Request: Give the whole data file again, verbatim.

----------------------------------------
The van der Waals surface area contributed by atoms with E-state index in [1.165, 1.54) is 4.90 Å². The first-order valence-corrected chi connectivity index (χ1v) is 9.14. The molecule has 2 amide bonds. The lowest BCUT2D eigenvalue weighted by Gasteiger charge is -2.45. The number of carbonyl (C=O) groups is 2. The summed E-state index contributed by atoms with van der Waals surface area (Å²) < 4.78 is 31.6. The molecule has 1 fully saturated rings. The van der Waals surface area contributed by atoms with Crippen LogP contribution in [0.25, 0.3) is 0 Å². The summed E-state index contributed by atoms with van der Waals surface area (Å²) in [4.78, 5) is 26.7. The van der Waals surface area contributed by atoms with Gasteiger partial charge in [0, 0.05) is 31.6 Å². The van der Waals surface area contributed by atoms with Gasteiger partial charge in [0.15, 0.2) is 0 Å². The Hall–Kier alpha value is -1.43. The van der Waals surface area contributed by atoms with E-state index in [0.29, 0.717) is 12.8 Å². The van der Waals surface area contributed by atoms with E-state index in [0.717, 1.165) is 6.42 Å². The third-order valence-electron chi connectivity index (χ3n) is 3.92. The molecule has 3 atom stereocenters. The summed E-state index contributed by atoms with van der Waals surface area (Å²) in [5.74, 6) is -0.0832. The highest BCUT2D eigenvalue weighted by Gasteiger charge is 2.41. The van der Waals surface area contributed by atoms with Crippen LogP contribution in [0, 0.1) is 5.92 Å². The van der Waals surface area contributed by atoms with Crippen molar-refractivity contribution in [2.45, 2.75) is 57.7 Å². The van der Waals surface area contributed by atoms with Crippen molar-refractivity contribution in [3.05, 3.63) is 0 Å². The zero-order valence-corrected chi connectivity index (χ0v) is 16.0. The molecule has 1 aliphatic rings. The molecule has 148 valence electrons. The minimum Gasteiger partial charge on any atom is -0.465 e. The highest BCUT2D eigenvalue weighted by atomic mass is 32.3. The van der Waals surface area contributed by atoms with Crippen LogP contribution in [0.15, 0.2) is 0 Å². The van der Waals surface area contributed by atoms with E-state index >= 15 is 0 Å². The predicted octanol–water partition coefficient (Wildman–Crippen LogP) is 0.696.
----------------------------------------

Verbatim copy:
The van der Waals surface area contributed by atoms with E-state index in [1.165, 1.54) is 4.90 Å². The first-order valence-corrected chi connectivity index (χ1v) is 9.14. The molecule has 2 amide bonds. The lowest BCUT2D eigenvalue weighted by Gasteiger charge is -2.45. The number of carbonyl (C=O) groups is 2. The summed E-state index contributed by atoms with van der Waals surface area (Å²) < 4.78 is 31.6. The molecule has 1 fully saturated rings. The van der Waals surface area contributed by atoms with Crippen LogP contribution in [0.25, 0.3) is 0 Å². The summed E-state index contributed by atoms with van der Waals surface area (Å²) in [4.78, 5) is 26.7. The van der Waals surface area contributed by atoms with Gasteiger partial charge in [0, 0.05) is 31.6 Å². The van der Waals surface area contributed by atoms with Gasteiger partial charge in [0.15, 0.2) is 0 Å². The Hall–Kier alpha value is -1.43. The van der Waals surface area contributed by atoms with E-state index in [0.29, 0.717) is 12.8 Å². The van der Waals surface area contributed by atoms with E-state index in [0.717, 1.165) is 6.42 Å². The third-order valence-electron chi connectivity index (χ3n) is 3.92. The molecule has 3 atom stereocenters. The summed E-state index contributed by atoms with van der Waals surface area (Å²) in [5.74, 6) is -0.0832. The highest BCUT2D eigenvalue weighted by Gasteiger charge is 2.41. The van der Waals surface area contributed by atoms with Crippen LogP contribution in [0, 0.1) is 5.92 Å². The van der Waals surface area contributed by atoms with Crippen molar-refractivity contribution in [2.45, 2.75) is 57.7 Å². The van der Waals surface area contributed by atoms with Crippen molar-refractivity contribution in [3.05, 3.63) is 0 Å². The zero-order valence-corrected chi connectivity index (χ0v) is 16.0. The molecule has 1 aliphatic rings. The molecule has 148 valence electrons. The minimum Gasteiger partial charge on any atom is -0.465 e. The highest BCUT2D eigenvalue weighted by atomic mass is 32.3. The van der Waals surface area contributed by atoms with Crippen LogP contribution in [0.15, 0.2) is 0 Å². The van der Waals surface area contributed by atoms with E-state index >= 15 is 0 Å². The predicted octanol–water partition coefficient (Wildman–Crippen LogP) is 0.696.